Edison Pen Company is something of a darling in the Pen World. Its hard to find an exact equivalent in the knife world, but the best I can think of is Millit Knives. Like Millit, Edison produces very fine pens in smallish batches, released to enthusiast retailers. Like Millit, they make 101 variations on their designs. And like Millit, they have an excellent track record of picking solid designs to put into production. After a dreadful experience with a TWSBI, I decided it was time to pay a few bucks and try on the Edison Pearlette in a stub nib.
Over the 10 or so months I have had the pen I can tell you that it is worth every penny, every tweet of hype, and is a true sensory pleasure. This is a pen that I cannot put down. After months of use I have come to one inescapable conclusion--this is a pen that is inordinately fun to use. Brian Gray and his folks, who recently moved into a larger space to meet demand and expand their offerings, make amazing pens. I love the Pearlette. The only question I have as I start the process of writing this review is just how high it will score. As a pen person's pen, this is an amazing tool. As an EDC pen its still pretty good, but go into this review knowing that the Pearlette can't pull double duty as a kubaton. If you are okay with that limitation and don't want to waste time reading the whole write up, I can summarize it for you thusly: Buy this pen.
And here is the review sample:
Twitter Review Summary: Traditional design, resplendent beauty, beguiling performance
This is a pretty classic design in the pen world, similar to one made by the fountain pen deities at Nakaya and found in many other companies' line up. Here, in acrylic, the effect is a pleasing one--it is beautiful, complex in appearance, and still light in the hand. I have become less militant about my anti-cap stance after a few nearly ruined shirts thanks to rear clickies, so even the cap doesn't bother me. The friction between the two pieces is very minimal and they twist into place with not so much as a squeak. Overall, I can't complain about any of the design choices here.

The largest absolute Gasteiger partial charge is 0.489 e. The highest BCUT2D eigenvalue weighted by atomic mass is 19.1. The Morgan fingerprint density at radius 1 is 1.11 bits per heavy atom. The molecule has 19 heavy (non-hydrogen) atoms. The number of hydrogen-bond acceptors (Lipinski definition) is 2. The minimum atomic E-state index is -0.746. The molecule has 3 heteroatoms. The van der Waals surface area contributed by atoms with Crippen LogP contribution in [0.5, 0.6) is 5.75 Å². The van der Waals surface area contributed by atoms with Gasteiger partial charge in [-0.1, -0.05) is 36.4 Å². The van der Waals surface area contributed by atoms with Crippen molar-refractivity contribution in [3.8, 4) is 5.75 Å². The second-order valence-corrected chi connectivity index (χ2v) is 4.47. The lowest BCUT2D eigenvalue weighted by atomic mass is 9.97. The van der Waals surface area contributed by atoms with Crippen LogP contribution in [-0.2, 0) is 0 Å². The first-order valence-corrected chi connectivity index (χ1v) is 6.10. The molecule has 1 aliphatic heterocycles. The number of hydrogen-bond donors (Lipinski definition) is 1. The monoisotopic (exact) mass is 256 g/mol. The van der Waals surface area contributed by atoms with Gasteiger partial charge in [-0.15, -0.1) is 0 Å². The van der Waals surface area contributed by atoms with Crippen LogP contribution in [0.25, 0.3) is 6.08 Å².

Fit and Finish: 2
The pen is not as complex as something like the Vanishing Point and so high marks for fit and finish, like with all products, must be judge both in terms of execution and in terms of level of difficulty. Here execution is extremely high, while level of difficulty is only so so. Compared to my other stub nib pen, the Exxon Valdez-level leaker the TWSBI Classic, the Pearlette is a bank vault of solidity. If I had a gripe, and it is as minor as I care to mention, it would be the fact that the clip has a bit of wiggle in it. I imagine that is a natural occurrence given the materials used. I am spoiled by the clips on my machined pens--what with their bolts and screws.
Because the Pearlette is so light and the shape so clean (no ridiculous crenellations or sharp points) , the pen is a joy to carry around. Clipped to the breast pocket of my dress shirts, it is weighty enough to know it is there, but not so weighty as to pull you down. I really enjoy carrying the Pearlette.
Arcylic is not my favorite material. It feels a bit, well, cheap and can get a tad creaky, but here I had none of those issues. The deep glossy polish made the Pearlette feel like it was made of marble, sans the cool-to-the-touch feel. And the flakes in the material were so fascinating--hidden in indoor light and gleaming in the sun. I would imagine that no one that saw me use the pen inside even noticed it was something other than dark blue. But as you can see, in the right light, this pen is a resplendent flash of brilliant colors. And even the direct sunlight pictures above do little to highlight how cool this pen looks. Moving it around in the sun gives you a sense that the pen is actually a deep three dimensional object, even if it is not. Wonderful material and gorgeous stately appearance indoors and a sparkling gem outdoors.